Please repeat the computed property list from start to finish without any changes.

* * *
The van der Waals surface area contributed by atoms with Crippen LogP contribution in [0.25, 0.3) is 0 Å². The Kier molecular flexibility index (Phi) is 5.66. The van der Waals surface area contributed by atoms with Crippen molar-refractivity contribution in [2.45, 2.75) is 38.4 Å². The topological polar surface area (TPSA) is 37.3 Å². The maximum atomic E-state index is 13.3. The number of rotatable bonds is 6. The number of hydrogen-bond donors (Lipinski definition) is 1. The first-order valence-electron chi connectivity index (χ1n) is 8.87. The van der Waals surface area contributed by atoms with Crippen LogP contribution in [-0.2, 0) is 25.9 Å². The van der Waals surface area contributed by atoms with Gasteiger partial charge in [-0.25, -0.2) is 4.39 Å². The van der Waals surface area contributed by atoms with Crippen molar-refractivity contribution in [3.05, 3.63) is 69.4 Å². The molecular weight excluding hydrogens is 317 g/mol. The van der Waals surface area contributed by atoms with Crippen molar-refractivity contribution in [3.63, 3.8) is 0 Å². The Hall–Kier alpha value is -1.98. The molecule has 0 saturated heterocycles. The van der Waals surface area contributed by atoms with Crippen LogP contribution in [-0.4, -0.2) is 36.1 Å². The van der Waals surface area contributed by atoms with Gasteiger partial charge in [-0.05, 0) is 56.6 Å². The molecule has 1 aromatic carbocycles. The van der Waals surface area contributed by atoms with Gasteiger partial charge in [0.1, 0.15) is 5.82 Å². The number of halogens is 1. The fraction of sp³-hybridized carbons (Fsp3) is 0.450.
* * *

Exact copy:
The van der Waals surface area contributed by atoms with Crippen LogP contribution in [0.25, 0.3) is 0 Å². The Kier molecular flexibility index (Phi) is 5.66. The van der Waals surface area contributed by atoms with Crippen molar-refractivity contribution in [2.45, 2.75) is 38.4 Å². The topological polar surface area (TPSA) is 37.3 Å². The maximum atomic E-state index is 13.3. The number of rotatable bonds is 6. The number of hydrogen-bond donors (Lipinski definition) is 1. The first-order valence-electron chi connectivity index (χ1n) is 8.87. The van der Waals surface area contributed by atoms with Crippen LogP contribution in [-0.2, 0) is 25.9 Å². The van der Waals surface area contributed by atoms with Gasteiger partial charge in [-0.25, -0.2) is 4.39 Å². The van der Waals surface area contributed by atoms with Crippen molar-refractivity contribution in [3.05, 3.63) is 69.4 Å². The molecular weight excluding hydrogens is 317 g/mol. The van der Waals surface area contributed by atoms with Crippen molar-refractivity contribution in [3.63, 3.8) is 0 Å². The Hall–Kier alpha value is -1.98. The molecule has 0 saturated heterocycles. The van der Waals surface area contributed by atoms with Crippen LogP contribution in [-0.4, -0.2) is 36.1 Å². The van der Waals surface area contributed by atoms with Gasteiger partial charge in [-0.05, 0) is 56.6 Å². The molecule has 1 aromatic carbocycles. The van der Waals surface area contributed by atoms with Gasteiger partial charge in [0.1, 0.15) is 5.82 Å². The number of halogens is 1. The fraction of sp³-hybridized carbons (Fsp3) is 0.450.